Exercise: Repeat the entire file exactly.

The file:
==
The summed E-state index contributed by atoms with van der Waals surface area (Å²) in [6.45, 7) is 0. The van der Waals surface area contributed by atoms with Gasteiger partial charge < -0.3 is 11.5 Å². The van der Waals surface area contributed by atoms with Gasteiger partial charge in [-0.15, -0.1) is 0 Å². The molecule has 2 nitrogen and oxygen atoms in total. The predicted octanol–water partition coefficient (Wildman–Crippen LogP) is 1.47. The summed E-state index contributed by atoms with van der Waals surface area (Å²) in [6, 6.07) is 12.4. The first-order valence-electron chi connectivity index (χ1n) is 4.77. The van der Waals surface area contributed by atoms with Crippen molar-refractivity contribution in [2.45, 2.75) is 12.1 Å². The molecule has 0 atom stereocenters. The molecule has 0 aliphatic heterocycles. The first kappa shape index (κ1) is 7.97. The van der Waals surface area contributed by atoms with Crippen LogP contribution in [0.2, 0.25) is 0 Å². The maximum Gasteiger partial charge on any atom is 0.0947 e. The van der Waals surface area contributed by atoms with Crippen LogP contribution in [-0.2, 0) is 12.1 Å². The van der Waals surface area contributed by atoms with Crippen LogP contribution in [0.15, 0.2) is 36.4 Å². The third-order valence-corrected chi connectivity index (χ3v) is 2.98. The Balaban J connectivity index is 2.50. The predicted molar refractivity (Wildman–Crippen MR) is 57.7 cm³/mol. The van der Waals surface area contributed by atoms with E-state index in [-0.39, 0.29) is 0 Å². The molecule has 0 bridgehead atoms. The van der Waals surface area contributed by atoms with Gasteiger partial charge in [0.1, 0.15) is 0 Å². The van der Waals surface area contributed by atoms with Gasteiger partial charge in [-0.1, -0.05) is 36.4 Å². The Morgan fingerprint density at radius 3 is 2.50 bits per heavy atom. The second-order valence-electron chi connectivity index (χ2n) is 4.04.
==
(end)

The summed E-state index contributed by atoms with van der Waals surface area (Å²) in [6.45, 7) is 0. The van der Waals surface area contributed by atoms with Gasteiger partial charge < -0.3 is 11.5 Å². The van der Waals surface area contributed by atoms with Gasteiger partial charge in [-0.15, -0.1) is 0 Å². The molecule has 2 nitrogen and oxygen atoms in total. The predicted octanol–water partition coefficient (Wildman–Crippen LogP) is 1.47. The summed E-state index contributed by atoms with van der Waals surface area (Å²) in [6, 6.07) is 12.4. The first-order valence-electron chi connectivity index (χ1n) is 4.77. The van der Waals surface area contributed by atoms with Crippen molar-refractivity contribution in [2.45, 2.75) is 12.1 Å². The molecule has 0 atom stereocenters. The molecule has 0 aliphatic heterocycles. The first kappa shape index (κ1) is 7.97. The van der Waals surface area contributed by atoms with Crippen LogP contribution in [0.2, 0.25) is 0 Å². The maximum Gasteiger partial charge on any atom is 0.0947 e. The van der Waals surface area contributed by atoms with Crippen LogP contribution in [-0.2, 0) is 12.1 Å². The van der Waals surface area contributed by atoms with Crippen LogP contribution in [0.15, 0.2) is 36.4 Å². The third-order valence-corrected chi connectivity index (χ3v) is 2.98. The Balaban J connectivity index is 2.50. The predicted molar refractivity (Wildman–Crippen MR) is 57.7 cm³/mol. The van der Waals surface area contributed by atoms with E-state index in [-0.39, 0.29) is 0 Å². The molecule has 0 bridgehead atoms. The van der Waals surface area contributed by atoms with Gasteiger partial charge in [0.1, 0.15) is 0 Å². The van der Waals surface area contributed by atoms with Gasteiger partial charge in [-0.1, -0.05) is 36.4 Å². The Morgan fingerprint density at radius 3 is 2.50 bits per heavy atom. The second-order valence-electron chi connectivity index (χ2n) is 4.04.